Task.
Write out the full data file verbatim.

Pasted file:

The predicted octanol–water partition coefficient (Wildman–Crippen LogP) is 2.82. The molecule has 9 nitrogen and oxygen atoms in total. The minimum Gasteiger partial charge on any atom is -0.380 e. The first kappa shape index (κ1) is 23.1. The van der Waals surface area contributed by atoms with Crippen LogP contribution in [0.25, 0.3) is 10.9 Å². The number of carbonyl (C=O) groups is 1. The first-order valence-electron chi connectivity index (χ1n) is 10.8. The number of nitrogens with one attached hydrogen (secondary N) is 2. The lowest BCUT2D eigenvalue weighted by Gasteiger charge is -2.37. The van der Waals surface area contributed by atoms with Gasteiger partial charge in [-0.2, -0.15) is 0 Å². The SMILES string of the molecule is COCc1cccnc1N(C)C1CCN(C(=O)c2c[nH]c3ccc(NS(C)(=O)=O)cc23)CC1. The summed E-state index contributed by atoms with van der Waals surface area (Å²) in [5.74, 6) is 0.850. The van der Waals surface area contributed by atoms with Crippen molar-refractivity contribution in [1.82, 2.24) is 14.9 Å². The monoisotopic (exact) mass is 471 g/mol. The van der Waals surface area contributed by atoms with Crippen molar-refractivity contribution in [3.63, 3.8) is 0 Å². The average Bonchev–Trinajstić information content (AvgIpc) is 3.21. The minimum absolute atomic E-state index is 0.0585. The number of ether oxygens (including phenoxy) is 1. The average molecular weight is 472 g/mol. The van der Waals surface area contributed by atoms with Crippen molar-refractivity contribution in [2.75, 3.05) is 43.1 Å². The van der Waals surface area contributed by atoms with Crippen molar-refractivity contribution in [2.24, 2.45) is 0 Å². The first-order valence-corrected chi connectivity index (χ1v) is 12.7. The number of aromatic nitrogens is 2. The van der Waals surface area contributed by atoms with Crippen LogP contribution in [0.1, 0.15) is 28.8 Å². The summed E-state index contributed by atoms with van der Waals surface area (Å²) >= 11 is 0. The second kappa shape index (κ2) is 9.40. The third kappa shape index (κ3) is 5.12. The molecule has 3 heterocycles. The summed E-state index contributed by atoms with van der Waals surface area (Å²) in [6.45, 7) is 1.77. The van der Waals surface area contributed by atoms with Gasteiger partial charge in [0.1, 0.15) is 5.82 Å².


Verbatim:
The predicted octanol–water partition coefficient (Wildman–Crippen LogP) is 2.82. The molecule has 9 nitrogen and oxygen atoms in total. The minimum Gasteiger partial charge on any atom is -0.380 e. The first kappa shape index (κ1) is 23.1. The van der Waals surface area contributed by atoms with Crippen LogP contribution in [0.25, 0.3) is 10.9 Å². The number of carbonyl (C=O) groups is 1. The first-order valence-electron chi connectivity index (χ1n) is 10.8. The number of nitrogens with one attached hydrogen (secondary N) is 2. The lowest BCUT2D eigenvalue weighted by Gasteiger charge is -2.37. The van der Waals surface area contributed by atoms with Gasteiger partial charge in [-0.2, -0.15) is 0 Å². The SMILES string of the molecule is COCc1cccnc1N(C)C1CCN(C(=O)c2c[nH]c3ccc(NS(C)(=O)=O)cc23)CC1. The summed E-state index contributed by atoms with van der Waals surface area (Å²) in [5.74, 6) is 0.850. The van der Waals surface area contributed by atoms with Crippen molar-refractivity contribution in [1.82, 2.24) is 14.9 Å². The monoisotopic (exact) mass is 471 g/mol. The van der Waals surface area contributed by atoms with Crippen molar-refractivity contribution in [3.63, 3.8) is 0 Å². The average Bonchev–Trinajstić information content (AvgIpc) is 3.21. The minimum absolute atomic E-state index is 0.0585. The number of ether oxygens (including phenoxy) is 1. The average molecular weight is 472 g/mol. The van der Waals surface area contributed by atoms with Crippen molar-refractivity contribution in [2.75, 3.05) is 43.1 Å². The van der Waals surface area contributed by atoms with Crippen molar-refractivity contribution in [2.24, 2.45) is 0 Å². The first-order valence-corrected chi connectivity index (χ1v) is 12.7. The number of aromatic nitrogens is 2. The van der Waals surface area contributed by atoms with Crippen LogP contribution in [0.1, 0.15) is 28.8 Å². The summed E-state index contributed by atoms with van der Waals surface area (Å²) >= 11 is 0. The second kappa shape index (κ2) is 9.40. The third kappa shape index (κ3) is 5.12. The molecule has 3 heterocycles. The summed E-state index contributed by atoms with van der Waals surface area (Å²) in [6.45, 7) is 1.77. The van der Waals surface area contributed by atoms with Gasteiger partial charge in [0.1, 0.15) is 5.82 Å².